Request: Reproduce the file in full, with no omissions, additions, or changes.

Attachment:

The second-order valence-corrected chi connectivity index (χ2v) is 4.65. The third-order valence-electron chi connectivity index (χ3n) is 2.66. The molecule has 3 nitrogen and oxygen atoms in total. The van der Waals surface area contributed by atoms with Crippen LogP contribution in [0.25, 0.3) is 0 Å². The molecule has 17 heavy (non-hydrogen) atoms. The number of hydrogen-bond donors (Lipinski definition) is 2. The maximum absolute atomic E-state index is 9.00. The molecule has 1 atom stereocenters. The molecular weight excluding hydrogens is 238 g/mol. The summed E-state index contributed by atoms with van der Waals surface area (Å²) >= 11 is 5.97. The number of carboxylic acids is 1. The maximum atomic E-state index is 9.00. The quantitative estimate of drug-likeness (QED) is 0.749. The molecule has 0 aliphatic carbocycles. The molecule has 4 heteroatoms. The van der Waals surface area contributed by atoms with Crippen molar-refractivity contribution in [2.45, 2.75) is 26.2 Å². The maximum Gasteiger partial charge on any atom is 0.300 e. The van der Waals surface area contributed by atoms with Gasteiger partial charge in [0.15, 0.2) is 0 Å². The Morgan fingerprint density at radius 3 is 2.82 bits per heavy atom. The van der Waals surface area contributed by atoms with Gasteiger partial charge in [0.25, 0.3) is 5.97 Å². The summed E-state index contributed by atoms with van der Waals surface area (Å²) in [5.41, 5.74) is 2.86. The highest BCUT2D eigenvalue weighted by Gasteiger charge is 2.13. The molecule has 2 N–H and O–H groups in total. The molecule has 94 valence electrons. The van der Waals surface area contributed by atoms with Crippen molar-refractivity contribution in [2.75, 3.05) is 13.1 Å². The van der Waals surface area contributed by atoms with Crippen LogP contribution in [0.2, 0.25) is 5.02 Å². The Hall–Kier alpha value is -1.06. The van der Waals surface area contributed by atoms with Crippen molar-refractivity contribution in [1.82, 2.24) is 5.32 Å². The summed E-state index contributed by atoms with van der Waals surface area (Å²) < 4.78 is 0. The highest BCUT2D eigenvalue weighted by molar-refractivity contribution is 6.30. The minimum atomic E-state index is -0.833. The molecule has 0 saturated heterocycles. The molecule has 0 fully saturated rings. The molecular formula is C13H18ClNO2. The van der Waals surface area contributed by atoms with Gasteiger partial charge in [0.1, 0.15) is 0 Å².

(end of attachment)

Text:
The second-order valence-corrected chi connectivity index (χ2v) is 4.65. The third-order valence-electron chi connectivity index (χ3n) is 2.66. The molecule has 3 nitrogen and oxygen atoms in total. The van der Waals surface area contributed by atoms with Crippen LogP contribution in [0.25, 0.3) is 0 Å². The molecule has 17 heavy (non-hydrogen) atoms. The number of hydrogen-bond donors (Lipinski definition) is 2. The maximum absolute atomic E-state index is 9.00. The molecule has 1 atom stereocenters. The molecular weight excluding hydrogens is 238 g/mol. The summed E-state index contributed by atoms with van der Waals surface area (Å²) >= 11 is 5.97. The number of carboxylic acids is 1. The maximum atomic E-state index is 9.00. The quantitative estimate of drug-likeness (QED) is 0.749. The molecule has 0 aliphatic carbocycles. The molecule has 4 heteroatoms. The van der Waals surface area contributed by atoms with Crippen molar-refractivity contribution in [2.45, 2.75) is 26.2 Å². The maximum Gasteiger partial charge on any atom is 0.300 e. The van der Waals surface area contributed by atoms with Gasteiger partial charge in [0.15, 0.2) is 0 Å². The Morgan fingerprint density at radius 3 is 2.82 bits per heavy atom. The van der Waals surface area contributed by atoms with Gasteiger partial charge in [0.25, 0.3) is 5.97 Å². The summed E-state index contributed by atoms with van der Waals surface area (Å²) in [5.41, 5.74) is 2.86. The highest BCUT2D eigenvalue weighted by Gasteiger charge is 2.13. The molecule has 2 N–H and O–H groups in total. The molecule has 94 valence electrons. The van der Waals surface area contributed by atoms with Crippen molar-refractivity contribution in [2.75, 3.05) is 13.1 Å². The van der Waals surface area contributed by atoms with Crippen LogP contribution in [0.2, 0.25) is 5.02 Å². The Hall–Kier alpha value is -1.06. The van der Waals surface area contributed by atoms with Crippen molar-refractivity contribution in [1.82, 2.24) is 5.32 Å². The summed E-state index contributed by atoms with van der Waals surface area (Å²) < 4.78 is 0. The highest BCUT2D eigenvalue weighted by molar-refractivity contribution is 6.30. The minimum atomic E-state index is -0.833. The molecule has 0 saturated heterocycles. The molecule has 0 fully saturated rings. The molecular formula is C13H18ClNO2. The van der Waals surface area contributed by atoms with Gasteiger partial charge in [0.1, 0.15) is 0 Å².